Now, equipped with her newly repaired ankle, Holly has officially returned to her second home on the ice and reports, “I have been smiling non-stop! No pain, no discomfort.”

Joffrey Ballet Partners with MOR, RUMC

the joffrey ballet

Sports medicine and foot and ankle specialists from Midwest Orthopaedics at Rush (MOR), who are also on staff at Rush University Medical Center (RUMC), have been selected to serve as preferred medical providers for The Joffrey Ballet, the world-class dance company located in Chicago.

The Joffrey Ballet is the newest professional athletic organization for which this practice provides medical care. MOR physicians are also medical providers for Hubbard Street Dance Chicago, the Chicago White Sox, the Chicago Fire Soccer Club, and the Chicago Bulls.

Dr. Simon Lee, foot and ankle orthopedic surgeon and Dr. Leda Ghannad, sports medicine physician, will serve as head physicians for The Joffrey Ballet. Colleagues Drs. Johnny Lin and Kamran Hamid, also foot and ankle orthopedic specialists will round out the medical team for The Joffrey Ballet.

“We will work with the on-site ballet therapists to help the dancers perform in optimal condition, and if an injury does occur, we can immediately provide the required care to minimize time away from performing,” explains Dr. Lee.

An MOR physician will monitor the Joffrey’s on-site training room once a week and attend each of the Chicago performances in February, April and in the summer of 2018. If a higher level of medical care is needed, dancers will be treated at the MOR clinic or at RUMC. The Joffrey team physicians will also provide care for Joffrey staff members.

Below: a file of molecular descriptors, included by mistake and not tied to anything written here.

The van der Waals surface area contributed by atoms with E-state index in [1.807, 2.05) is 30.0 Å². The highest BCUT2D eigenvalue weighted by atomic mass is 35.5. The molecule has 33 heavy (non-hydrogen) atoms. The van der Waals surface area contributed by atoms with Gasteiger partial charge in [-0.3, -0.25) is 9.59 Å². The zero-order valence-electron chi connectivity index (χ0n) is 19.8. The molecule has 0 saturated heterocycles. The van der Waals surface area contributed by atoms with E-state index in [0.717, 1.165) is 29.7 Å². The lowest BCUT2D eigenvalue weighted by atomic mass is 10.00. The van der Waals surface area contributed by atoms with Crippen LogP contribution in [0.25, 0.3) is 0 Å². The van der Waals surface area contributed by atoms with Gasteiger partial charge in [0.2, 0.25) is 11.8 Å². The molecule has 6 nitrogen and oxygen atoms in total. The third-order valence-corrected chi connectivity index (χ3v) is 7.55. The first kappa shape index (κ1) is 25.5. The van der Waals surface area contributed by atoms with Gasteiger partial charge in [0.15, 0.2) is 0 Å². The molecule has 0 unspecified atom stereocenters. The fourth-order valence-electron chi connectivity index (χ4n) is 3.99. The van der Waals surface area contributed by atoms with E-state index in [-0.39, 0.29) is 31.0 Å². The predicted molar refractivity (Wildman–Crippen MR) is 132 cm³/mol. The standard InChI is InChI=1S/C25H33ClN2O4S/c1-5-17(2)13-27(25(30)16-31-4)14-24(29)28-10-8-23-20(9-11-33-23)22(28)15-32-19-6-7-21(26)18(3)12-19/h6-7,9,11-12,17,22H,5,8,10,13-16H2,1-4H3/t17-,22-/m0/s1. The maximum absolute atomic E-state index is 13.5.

Approximately 40 percent of dancers’ injuries involve lower extremities, which are typically overuse injuries. “We understand ballet dancers who are a tough breed of elite athletes with rigorous and lengthy daily practice sessions,” says Dr. Ghannad. “While they may sustain acute injuries, dancers’ foot and ankle injuries are usually caused by repetitive movements.”

About The Joffrey Ballet

The Joffrey Ballet is a world-class, Chicago-based ballet company and dance education organization committed to artistic excellence and innovation, presenting a unique repertoire encompassing masterpieces of the past and cutting-edge works. The Joffrey is committed to providing arts education and accessible dance training through its Joffrey Academy of Dance and Community Engagement programs.

About Midwest Orthopaedics at Rush

Rush University Medical Center’s orthopedics program is ranked #1 in Illinois, according to U.S. News and World Report magazine’s 2017-2018 Best Hospitals issue. Rush also has one of the top sports medicine residency and fellowship training programs in the country.